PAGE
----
The QC inspector was deliberately employed on a contract basis. Kentree wanted to adopt a philosophy of “quality being built in not inspected in,” and that responsibility for quality lay with the producers, either internal or external. Graeme recommended that as this would take some time to establish, a contract QC inspector was needed in the interim. Futhermore, the workload was one of feast and famine, and Graeme did not want to land Kentree with a ‘hire and fire’ reputation but rather keep the permanent workforce numbers lean while supplementing them with contractors.
Returning to Graeme's first priority, if Kentree were to produce the ROVs to a consistent design and quality standard with spin-offs in higher reliability and easier customer support, it needed to have a set of drawings that were manufacturable and transferable between different manufacturers. When Graeme arrived on the scene this was not the case. He made contact with a local firm that provided drawing resource. This person was able to start straight away on the smaller robot. It soon became apparent that more resource was needed and a second person was recruited. Indeed, this model required about seven man-months of work.
A similar amount of work was needed on the other ROV. This was provided by a contractor from the UK and the design team at P W Allen. It was clear that the amount of work needed to produce the two models had been underestimated. However, the importance of good data was recognised. From it flows the Bills of Materials that allow parts to be bought, made and, importantly, costed. This enables the business to plan its workload, cashflow and investment, and allows the sales team to know what margins they have to work with.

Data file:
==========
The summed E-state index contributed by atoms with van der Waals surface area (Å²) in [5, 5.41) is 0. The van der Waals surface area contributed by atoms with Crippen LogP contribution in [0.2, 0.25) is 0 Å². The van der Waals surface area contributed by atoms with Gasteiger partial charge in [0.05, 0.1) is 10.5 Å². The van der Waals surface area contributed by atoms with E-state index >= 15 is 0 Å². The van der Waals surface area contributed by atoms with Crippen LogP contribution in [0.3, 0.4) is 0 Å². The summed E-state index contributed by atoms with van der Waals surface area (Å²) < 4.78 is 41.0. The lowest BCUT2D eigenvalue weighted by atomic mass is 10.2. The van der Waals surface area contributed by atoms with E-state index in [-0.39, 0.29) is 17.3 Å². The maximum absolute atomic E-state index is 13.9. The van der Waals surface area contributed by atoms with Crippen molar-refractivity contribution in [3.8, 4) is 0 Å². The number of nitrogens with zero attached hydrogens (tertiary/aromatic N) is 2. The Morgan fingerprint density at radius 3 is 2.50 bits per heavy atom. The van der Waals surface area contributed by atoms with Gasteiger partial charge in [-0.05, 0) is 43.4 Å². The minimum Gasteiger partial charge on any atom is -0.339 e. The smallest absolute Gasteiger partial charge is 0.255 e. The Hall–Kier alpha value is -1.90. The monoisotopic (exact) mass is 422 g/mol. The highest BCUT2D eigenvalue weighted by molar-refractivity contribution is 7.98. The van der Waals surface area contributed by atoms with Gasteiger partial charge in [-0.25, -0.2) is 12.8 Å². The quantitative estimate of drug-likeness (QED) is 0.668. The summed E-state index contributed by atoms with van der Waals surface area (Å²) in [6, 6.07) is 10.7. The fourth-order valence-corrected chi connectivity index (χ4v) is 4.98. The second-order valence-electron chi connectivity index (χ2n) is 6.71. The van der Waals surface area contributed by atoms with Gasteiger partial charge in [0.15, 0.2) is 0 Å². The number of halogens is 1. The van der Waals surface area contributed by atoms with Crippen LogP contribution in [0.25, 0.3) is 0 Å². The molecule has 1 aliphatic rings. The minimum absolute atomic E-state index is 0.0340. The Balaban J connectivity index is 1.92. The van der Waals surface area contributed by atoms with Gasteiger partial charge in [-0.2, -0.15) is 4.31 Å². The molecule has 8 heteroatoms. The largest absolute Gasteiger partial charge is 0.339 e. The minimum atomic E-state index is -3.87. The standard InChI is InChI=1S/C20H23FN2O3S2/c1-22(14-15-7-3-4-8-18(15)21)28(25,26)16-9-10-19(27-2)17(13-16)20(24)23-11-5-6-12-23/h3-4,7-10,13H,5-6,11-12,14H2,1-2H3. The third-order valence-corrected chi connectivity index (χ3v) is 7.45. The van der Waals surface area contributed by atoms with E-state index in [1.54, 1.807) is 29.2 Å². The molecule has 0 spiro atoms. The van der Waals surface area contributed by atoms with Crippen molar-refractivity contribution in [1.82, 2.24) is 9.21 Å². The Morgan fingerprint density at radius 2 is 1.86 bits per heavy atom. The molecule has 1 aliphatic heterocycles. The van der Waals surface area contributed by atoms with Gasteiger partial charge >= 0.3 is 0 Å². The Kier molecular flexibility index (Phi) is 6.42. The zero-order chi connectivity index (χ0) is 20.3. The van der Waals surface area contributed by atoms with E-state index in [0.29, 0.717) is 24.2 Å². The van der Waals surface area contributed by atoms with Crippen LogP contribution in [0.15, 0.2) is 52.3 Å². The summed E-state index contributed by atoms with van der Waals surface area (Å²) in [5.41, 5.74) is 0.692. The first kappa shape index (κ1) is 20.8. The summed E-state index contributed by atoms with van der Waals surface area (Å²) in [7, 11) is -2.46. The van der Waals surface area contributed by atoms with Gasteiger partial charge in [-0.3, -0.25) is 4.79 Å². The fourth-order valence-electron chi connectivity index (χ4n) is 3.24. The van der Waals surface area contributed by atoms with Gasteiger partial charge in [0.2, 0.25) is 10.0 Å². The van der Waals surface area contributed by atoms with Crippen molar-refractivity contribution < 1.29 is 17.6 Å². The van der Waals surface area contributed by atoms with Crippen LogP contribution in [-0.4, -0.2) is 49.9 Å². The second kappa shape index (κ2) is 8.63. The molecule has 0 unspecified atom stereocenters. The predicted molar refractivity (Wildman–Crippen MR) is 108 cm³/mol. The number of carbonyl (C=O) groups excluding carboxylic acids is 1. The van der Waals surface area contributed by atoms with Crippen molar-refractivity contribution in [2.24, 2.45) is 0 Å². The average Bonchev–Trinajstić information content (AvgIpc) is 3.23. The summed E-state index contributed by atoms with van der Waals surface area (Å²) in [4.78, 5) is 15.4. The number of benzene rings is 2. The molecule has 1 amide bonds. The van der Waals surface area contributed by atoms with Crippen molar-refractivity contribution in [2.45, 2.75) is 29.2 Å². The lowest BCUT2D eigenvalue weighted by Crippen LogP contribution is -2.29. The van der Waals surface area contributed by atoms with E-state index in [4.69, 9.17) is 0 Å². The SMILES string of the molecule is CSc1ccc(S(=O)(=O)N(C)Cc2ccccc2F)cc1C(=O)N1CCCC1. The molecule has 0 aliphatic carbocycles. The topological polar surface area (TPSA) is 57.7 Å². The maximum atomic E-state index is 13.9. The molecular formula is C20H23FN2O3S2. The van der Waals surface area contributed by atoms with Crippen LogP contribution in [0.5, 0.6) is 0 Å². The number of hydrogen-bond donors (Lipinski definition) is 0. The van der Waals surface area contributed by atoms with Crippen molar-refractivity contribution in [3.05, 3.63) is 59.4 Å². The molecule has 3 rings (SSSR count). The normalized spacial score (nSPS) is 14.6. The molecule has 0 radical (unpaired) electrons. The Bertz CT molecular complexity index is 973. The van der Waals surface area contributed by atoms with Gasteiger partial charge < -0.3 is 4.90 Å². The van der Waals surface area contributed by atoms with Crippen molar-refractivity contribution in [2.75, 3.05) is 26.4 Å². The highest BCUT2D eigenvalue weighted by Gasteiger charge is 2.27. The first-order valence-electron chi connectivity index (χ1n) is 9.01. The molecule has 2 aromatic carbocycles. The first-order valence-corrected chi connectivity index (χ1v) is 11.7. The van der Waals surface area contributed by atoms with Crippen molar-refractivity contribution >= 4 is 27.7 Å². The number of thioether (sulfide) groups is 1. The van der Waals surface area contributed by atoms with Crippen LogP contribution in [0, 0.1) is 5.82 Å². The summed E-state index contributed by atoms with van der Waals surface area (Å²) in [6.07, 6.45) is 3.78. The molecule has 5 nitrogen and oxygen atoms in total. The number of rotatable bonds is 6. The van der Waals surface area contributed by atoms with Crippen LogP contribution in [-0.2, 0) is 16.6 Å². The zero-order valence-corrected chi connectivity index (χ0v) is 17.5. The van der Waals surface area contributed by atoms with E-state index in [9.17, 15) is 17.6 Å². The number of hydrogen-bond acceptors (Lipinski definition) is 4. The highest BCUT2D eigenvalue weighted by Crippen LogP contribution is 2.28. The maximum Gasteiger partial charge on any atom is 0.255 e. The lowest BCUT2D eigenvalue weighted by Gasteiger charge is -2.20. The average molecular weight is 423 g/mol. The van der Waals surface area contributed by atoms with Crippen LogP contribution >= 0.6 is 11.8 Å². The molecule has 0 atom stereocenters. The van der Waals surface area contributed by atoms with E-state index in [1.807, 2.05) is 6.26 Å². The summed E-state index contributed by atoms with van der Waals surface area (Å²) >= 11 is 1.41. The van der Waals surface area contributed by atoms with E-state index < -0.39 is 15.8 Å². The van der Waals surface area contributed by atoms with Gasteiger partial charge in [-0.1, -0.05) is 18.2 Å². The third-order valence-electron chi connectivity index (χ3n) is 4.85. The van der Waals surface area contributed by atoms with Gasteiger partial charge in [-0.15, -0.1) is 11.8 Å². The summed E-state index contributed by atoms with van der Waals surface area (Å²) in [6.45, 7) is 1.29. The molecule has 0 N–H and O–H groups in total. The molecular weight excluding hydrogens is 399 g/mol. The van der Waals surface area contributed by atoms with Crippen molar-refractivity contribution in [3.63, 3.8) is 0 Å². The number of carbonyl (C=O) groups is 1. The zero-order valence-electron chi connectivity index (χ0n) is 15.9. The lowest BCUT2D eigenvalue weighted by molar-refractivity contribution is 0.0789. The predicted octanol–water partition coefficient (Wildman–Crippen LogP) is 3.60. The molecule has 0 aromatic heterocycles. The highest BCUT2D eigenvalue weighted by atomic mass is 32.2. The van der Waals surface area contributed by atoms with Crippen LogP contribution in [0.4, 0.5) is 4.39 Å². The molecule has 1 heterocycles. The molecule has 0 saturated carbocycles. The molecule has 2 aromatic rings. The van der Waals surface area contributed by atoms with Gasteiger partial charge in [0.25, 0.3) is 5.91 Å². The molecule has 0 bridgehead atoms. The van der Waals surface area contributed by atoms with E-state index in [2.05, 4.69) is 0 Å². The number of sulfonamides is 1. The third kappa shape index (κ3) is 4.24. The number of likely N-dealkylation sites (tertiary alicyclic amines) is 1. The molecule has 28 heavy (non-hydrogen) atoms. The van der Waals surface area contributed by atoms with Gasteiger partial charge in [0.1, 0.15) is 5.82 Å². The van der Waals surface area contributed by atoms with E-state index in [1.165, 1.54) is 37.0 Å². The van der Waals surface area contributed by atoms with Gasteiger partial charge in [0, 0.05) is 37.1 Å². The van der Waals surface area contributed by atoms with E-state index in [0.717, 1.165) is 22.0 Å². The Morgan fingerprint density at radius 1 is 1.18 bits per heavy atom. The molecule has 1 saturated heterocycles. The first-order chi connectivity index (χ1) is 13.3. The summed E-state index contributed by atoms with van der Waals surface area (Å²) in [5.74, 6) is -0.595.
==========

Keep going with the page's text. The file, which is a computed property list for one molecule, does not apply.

So how did it go?
The short answer is quite well. The first order for the smaller robot was completed before the letters of credit expired. The customer’s operators were successfully trained on site. Further orders followed.
The 40-year-old lathes and mills in the machining area were replaced with a modern lathe and mill. The electrics, lighting, workbenches and floor in the area were refurbished. The production team planned and laid out the work areas, wrote work instructions and developed test processes.
The QC inspector introduced a reject process, which resulted in a Material Review Board, that determined the corrective and preventative actions for defects. These were steps that would help secure ISO accreditation.
On the down side, use of the Management Information System at P W Allen proved difficult. Because of its location and security needs, Kentree could not use the broadband systems available. A compromise has been identified but it will take time to put into place. As a result, a contract Progress Chaser was recruited to plan the work manually.
There is also much work still to be done on the business processes. However, Graeme’s successor is well experienced in such things. Graeme assisted in the recruitment of his replacement, who is now on board. Graeme specified the requirements of the job and the profile of the preferred candidate. The process was exhaustive, comprising several stages of interview, psychometric tests and the taking-up of references. This helped to take much of the subjectivity out of the appointment.
In the seven months of Graeme’s assignment, Kentree has been transformed. Its order book has increased in value from €300k to €3m. There are 32 ROVs to be built this year instead of the 20 originally forecast. The number of staff, both permanent and contract, has increased from 5 to 22. More importantly, a capable, motivated and flexible team has been created, that want to make the operation successful. The factory and the equipment have been refurbished and major investment made by P W Allen. Significant steps have been taken to put in place some of the processes needed to ensure that a reliable product is made to a consistent and high quality standard. Most importantly a set of drawings have been created as the foundation on which to go forward.